Owner Didn't Retaliate Against Resident for Complaints About Water Quality
Facts: A resident of a low-income housing site in the Virgin Islands complained to the owner that the water at the site was burning his face and eyes and smelled of Clorox. According to the resident, the owner responded that the resident was always complaining that the water was always either too green or too chlorinated, and he should choose which way he wanted it. The owner also stated, according to the resident, that the Clorox would dissipate and that it “would not kill him.” The resident claimed that he told the owner he would prefer clear, clean drinking water, and that she should exercise caution with regard to the use of Clorox. The owner eventually switched the water source to another cistern, and being satisfied that the water situation had been resolved at least temporarily, the resident paid his rent.
A short time later, the resident received a notice to quit and vacate the premises. After refusing to do so, he was served with a summons and complaint for a forcible entry and detainer action by the owner. During the eviction case, the owner testified that the lease was terminated “mainly because of persistent complaints about every little thing,” including a written demand by the resident that the owner purchase pull chains for lamps in one of the rooms. The owner also indicated that the resident had engaged in rude behavior with respect to his complaints. The resident claimed that by trying to evict him, the owner was illegally retaliating against him for his complaint about the water quality, in violation of fair housing law.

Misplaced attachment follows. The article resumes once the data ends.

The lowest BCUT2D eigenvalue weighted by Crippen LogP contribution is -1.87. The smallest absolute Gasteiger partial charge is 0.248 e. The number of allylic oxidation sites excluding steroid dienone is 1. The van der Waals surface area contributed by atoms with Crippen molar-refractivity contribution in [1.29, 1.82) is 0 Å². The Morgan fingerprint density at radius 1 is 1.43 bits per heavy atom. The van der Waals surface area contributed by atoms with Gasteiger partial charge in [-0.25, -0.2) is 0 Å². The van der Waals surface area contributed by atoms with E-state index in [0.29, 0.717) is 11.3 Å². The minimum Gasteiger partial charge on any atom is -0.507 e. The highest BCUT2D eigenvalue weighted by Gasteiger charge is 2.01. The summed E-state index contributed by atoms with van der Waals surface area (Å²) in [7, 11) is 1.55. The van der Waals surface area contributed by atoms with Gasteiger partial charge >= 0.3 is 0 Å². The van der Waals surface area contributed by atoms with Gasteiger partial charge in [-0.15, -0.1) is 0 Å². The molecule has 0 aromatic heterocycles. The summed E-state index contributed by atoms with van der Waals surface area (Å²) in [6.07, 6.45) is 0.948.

The trial court ruled in favor of the owner, and the resident appealed.
Ruling: The federal district court upheld the lower court's ruling for the owner.
Reasoning: Where the owner is motivated equally by several reasons, only one of which is the resident's complaint about a violation of a protective housing law, it is insufficient to establish retaliatory action, the court reasoned.
The record contains sufficient evidence to support a finding that the resident failed to establish that the primary motivation for eviction was his water quality complaint, the court concluded. The evidence introduced at trial did not indicate that the owner was primarily motivated to terminate the tenancy because he complained about the water quality. Rather, the court ruled, the evidence supports a conclusion that the termination of the tenancy was motivated, at least in equal part, by the resident's other complaints, which the owner regarded as petty and annoying, including a written demand that the owner replace a pull chain on a lamp.
Furthermore, the court ruled, in this case, where the owner already has resolved the condition the resident complained of before seeking eviction, the owner is less likely to have acted with retaliatory intent.
- James v. Victoria House, January 2011